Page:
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Monday, September 27, 1999 Published at 22:10 GMT 23:10 UK


Business: The Economy

Concessions on tax bombshell

The Treasury has responded to criticism, but some are unimpressed

By BBC News Online's Iain Rodger

The UK government has made concessions to proposed legislation aimed at stopping people hiring themselves out through their own companies to avoid tax.

As revealed by BBC News Online two months ago, the original proposals - announced by the chancellor in the March Budget - prompted outrage because they were seen as an attack on the enterprise culture of the information technology industry.


[ image: Inland Revenue: likely to have much discretion over how to apply the scheme]
Inland Revenue: likely to have much discretion over how to apply the scheme
If they had been introduced, anyone in a partnership or a personal service company - for example, a computer software programmer who sets up a company through which to market his services - could have had tax and National Insurance deducted from their fees by the client as if they were the client's employees.

There were claims that the measures would do immense harm to thousands of small businesses and a lobbying body, the Professional Contractors Group, was set up to oppose the plans.

There were also representations from leading firms of accountants and business organisations such as the Federation of Small Businesses.

The government has taken note of the protests and amended its proposals significantly.

The main changes are:

  • The client no longer has to decide whether the services fall within the government scheme - this will be between the service provider and the Inland Revenue

  • There will no longer be a special "control test" for such services - existing rules on the boundary between employment and self-employment will apply

  • Tough rules on allowable expenses have been relaxed

Maurice Parry-Wingfield, tax partner with accountants Deloitte & Touche, says: "These changes have reduced the impact of the problems enormously. There are some loose ends to be tied up but they are less of a worry."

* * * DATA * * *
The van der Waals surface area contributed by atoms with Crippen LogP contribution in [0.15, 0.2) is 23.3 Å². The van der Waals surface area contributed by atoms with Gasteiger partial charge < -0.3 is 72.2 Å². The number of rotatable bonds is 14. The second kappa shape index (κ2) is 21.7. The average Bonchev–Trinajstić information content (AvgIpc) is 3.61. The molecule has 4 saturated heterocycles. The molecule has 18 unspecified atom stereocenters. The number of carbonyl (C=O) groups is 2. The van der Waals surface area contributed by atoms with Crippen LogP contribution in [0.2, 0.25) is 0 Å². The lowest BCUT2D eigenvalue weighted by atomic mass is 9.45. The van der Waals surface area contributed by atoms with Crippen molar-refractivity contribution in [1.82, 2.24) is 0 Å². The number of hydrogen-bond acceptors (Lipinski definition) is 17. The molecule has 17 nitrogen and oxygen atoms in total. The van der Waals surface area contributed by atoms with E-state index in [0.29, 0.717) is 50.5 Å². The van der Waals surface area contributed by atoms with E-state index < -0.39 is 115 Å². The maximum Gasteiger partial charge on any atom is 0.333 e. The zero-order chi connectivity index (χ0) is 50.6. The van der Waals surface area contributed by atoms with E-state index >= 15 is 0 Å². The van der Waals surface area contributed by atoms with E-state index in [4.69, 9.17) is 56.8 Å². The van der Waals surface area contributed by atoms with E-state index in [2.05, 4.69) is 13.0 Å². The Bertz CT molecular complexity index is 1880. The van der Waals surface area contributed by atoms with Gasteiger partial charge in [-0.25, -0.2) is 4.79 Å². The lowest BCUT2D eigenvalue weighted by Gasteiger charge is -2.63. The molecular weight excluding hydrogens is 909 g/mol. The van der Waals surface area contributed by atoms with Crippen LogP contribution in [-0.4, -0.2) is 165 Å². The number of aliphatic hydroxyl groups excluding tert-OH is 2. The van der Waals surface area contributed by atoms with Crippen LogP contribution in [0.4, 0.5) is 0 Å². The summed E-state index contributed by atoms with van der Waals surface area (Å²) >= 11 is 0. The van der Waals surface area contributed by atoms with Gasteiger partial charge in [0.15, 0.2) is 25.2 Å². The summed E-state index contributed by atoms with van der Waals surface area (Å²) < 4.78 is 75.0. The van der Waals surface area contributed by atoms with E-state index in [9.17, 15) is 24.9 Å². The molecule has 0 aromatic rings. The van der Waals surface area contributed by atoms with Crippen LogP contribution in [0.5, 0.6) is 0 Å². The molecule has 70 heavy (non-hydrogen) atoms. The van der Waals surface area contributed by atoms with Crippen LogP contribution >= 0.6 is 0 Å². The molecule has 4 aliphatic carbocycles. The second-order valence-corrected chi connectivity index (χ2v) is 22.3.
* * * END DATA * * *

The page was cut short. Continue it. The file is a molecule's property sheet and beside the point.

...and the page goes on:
He described the first and second changes as "major breakthroughs" and said a huge burden of compliance had been lifted from business in general.

Guidance notes

The revised proposals will be included in draft form in the Finance Bill to be debated in Parliament in the New Year and, if passed, will be effective from 6 April 2000.

There will be an opportunity for professional bodies to offer their views during this time, but no guarantee that they will be taken into account.

Mr Parry-Wingfield says: "There is a suggestion that the Inland Revenue will produce guidance notes for personal service companies to clarify how the new rules will work in practice."

But it seems likely that the Inland Revenue will have a lot of discretion over how to apply the scheme.

One problem that remains is the definition of who will come under the scheme and who will be treated as self-employed. Mr Parry-Wingfield says: "We need workable and sensible rules about who is and who isn't a personal service company."

"Sham"

The Professional Contractors Group was unimpressed by the new proposals, accusing the government of paying lip-service to genuine consultation. It said the scheme would still tip the balance in favour of large US companies at the cost of small British enterprises.

Andy White, chairman of the group, said: "Inviting people to sit around a table and then tell them what the Inland Revenue intends to do regardless of their opinions is not genuine consultation by anyone's standards.

"The process has been a sham. There have been poor proposals, ignored letters, false promises and Gordon Brown and Dawn Primarolo [the Paymaster General] have repeatedly ignored the people who will be affected by this.

"Now they have replaced the unworkable with the illogical."

The group has set up an online conference for its 3,500 members to comment on the government proposals.



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